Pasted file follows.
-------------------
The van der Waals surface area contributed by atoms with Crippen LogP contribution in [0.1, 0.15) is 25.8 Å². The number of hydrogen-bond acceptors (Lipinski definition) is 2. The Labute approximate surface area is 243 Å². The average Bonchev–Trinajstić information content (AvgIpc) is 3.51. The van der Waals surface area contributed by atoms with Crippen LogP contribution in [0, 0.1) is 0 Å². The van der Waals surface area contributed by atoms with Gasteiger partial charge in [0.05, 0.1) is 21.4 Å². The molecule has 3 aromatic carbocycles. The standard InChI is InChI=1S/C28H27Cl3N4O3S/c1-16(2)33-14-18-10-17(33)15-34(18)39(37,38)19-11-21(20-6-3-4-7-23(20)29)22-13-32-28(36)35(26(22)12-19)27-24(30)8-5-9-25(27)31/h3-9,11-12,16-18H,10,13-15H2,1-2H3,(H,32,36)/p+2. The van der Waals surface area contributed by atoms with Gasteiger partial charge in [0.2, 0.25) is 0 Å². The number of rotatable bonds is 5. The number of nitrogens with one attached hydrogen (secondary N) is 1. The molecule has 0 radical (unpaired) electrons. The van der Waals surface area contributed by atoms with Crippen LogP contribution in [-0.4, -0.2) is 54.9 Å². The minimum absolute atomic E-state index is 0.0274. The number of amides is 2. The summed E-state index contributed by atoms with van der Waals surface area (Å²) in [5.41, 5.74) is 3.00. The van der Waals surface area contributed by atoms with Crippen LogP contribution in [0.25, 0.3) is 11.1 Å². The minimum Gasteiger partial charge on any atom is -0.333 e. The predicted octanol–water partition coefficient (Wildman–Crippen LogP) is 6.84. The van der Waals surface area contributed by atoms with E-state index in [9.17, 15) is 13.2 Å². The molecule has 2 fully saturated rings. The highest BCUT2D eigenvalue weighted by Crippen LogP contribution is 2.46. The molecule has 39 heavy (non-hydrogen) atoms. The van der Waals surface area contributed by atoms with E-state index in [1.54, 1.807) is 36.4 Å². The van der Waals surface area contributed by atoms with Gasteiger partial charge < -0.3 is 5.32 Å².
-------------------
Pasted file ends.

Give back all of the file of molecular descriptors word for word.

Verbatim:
The van der Waals surface area contributed by atoms with Crippen LogP contribution in [0.1, 0.15) is 25.8 Å². The number of hydrogen-bond acceptors (Lipinski definition) is 2. The Labute approximate surface area is 243 Å². The average Bonchev–Trinajstić information content (AvgIpc) is 3.51. The van der Waals surface area contributed by atoms with Crippen LogP contribution in [0, 0.1) is 0 Å². The van der Waals surface area contributed by atoms with Gasteiger partial charge in [0.05, 0.1) is 21.4 Å². The molecule has 3 aromatic carbocycles. The standard InChI is InChI=1S/C28H27Cl3N4O3S/c1-16(2)33-14-18-10-17(33)15-34(18)39(37,38)19-11-21(20-6-3-4-7-23(20)29)22-13-32-28(36)35(26(22)12-19)27-24(30)8-5-9-25(27)31/h3-9,11-12,16-18H,10,13-15H2,1-2H3,(H,32,36)/p+2. The van der Waals surface area contributed by atoms with Gasteiger partial charge in [0.2, 0.25) is 0 Å². The number of rotatable bonds is 5. The number of nitrogens with one attached hydrogen (secondary N) is 1. The molecule has 0 radical (unpaired) electrons. The van der Waals surface area contributed by atoms with Crippen LogP contribution in [-0.4, -0.2) is 54.9 Å². The minimum absolute atomic E-state index is 0.0274. The number of amides is 2. The summed E-state index contributed by atoms with van der Waals surface area (Å²) in [5.41, 5.74) is 3.00. The van der Waals surface area contributed by atoms with Crippen LogP contribution in [0.25, 0.3) is 11.1 Å². The minimum Gasteiger partial charge on any atom is -0.333 e. The predicted octanol–water partition coefficient (Wildman–Crippen LogP) is 6.84. The van der Waals surface area contributed by atoms with E-state index in [9.17, 15) is 13.2 Å². The molecule has 2 fully saturated rings. The highest BCUT2D eigenvalue weighted by Crippen LogP contribution is 2.46. The molecule has 39 heavy (non-hydrogen) atoms. The van der Waals surface area contributed by atoms with E-state index in [1.54, 1.807) is 36.4 Å². The van der Waals surface area contributed by atoms with Gasteiger partial charge < -0.3 is 5.32 Å².